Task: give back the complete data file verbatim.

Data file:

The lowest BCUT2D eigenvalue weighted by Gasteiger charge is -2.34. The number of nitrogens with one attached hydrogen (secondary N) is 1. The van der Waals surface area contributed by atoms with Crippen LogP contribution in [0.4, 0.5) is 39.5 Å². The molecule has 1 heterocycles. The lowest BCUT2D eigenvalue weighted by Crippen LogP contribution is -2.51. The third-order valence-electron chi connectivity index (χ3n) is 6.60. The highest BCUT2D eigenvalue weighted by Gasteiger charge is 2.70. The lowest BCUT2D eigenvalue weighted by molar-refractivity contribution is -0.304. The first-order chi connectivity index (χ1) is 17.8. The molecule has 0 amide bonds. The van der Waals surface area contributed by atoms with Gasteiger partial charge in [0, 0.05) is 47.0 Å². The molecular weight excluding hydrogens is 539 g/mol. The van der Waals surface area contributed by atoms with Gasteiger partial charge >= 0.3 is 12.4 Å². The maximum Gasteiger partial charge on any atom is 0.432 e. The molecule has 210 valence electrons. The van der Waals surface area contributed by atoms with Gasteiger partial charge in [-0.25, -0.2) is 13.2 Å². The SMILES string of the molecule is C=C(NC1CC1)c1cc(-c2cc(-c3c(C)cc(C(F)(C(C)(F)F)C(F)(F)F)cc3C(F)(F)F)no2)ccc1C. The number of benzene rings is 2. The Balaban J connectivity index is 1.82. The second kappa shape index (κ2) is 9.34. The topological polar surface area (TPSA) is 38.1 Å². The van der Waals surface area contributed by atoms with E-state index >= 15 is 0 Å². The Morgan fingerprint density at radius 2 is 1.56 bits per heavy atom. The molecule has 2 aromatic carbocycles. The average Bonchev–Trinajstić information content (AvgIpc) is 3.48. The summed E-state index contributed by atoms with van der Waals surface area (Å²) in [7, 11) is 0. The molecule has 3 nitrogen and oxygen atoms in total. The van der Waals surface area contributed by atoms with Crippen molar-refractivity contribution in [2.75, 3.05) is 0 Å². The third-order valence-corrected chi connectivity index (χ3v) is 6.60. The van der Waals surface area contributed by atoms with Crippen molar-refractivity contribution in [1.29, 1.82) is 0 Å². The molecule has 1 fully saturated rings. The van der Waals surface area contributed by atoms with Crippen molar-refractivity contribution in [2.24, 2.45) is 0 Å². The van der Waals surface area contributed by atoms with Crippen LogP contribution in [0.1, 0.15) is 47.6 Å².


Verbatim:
The lowest BCUT2D eigenvalue weighted by Gasteiger charge is -2.34. The number of nitrogens with one attached hydrogen (secondary N) is 1. The van der Waals surface area contributed by atoms with Crippen LogP contribution in [0.4, 0.5) is 39.5 Å². The molecule has 1 heterocycles. The lowest BCUT2D eigenvalue weighted by Crippen LogP contribution is -2.51. The third-order valence-electron chi connectivity index (χ3n) is 6.60. The highest BCUT2D eigenvalue weighted by Gasteiger charge is 2.70. The lowest BCUT2D eigenvalue weighted by molar-refractivity contribution is -0.304. The first-order chi connectivity index (χ1) is 17.8. The molecule has 0 amide bonds. The van der Waals surface area contributed by atoms with Gasteiger partial charge in [0, 0.05) is 47.0 Å². The molecular weight excluding hydrogens is 539 g/mol. The van der Waals surface area contributed by atoms with Gasteiger partial charge >= 0.3 is 12.4 Å². The maximum Gasteiger partial charge on any atom is 0.432 e. The molecule has 210 valence electrons. The van der Waals surface area contributed by atoms with Gasteiger partial charge in [-0.25, -0.2) is 13.2 Å². The SMILES string of the molecule is C=C(NC1CC1)c1cc(-c2cc(-c3c(C)cc(C(F)(C(C)(F)F)C(F)(F)F)cc3C(F)(F)F)no2)ccc1C. The number of benzene rings is 2. The Balaban J connectivity index is 1.82. The second kappa shape index (κ2) is 9.34. The topological polar surface area (TPSA) is 38.1 Å². The van der Waals surface area contributed by atoms with E-state index >= 15 is 0 Å². The Morgan fingerprint density at radius 2 is 1.56 bits per heavy atom. The molecule has 2 aromatic carbocycles. The average Bonchev–Trinajstić information content (AvgIpc) is 3.48. The summed E-state index contributed by atoms with van der Waals surface area (Å²) in [7, 11) is 0. The molecule has 3 nitrogen and oxygen atoms in total. The van der Waals surface area contributed by atoms with Crippen molar-refractivity contribution in [2.75, 3.05) is 0 Å². The third-order valence-corrected chi connectivity index (χ3v) is 6.60. The van der Waals surface area contributed by atoms with Crippen molar-refractivity contribution in [1.29, 1.82) is 0 Å². The molecule has 1 fully saturated rings. The van der Waals surface area contributed by atoms with Crippen molar-refractivity contribution in [2.24, 2.45) is 0 Å². The van der Waals surface area contributed by atoms with Crippen LogP contribution in [0.1, 0.15) is 47.6 Å².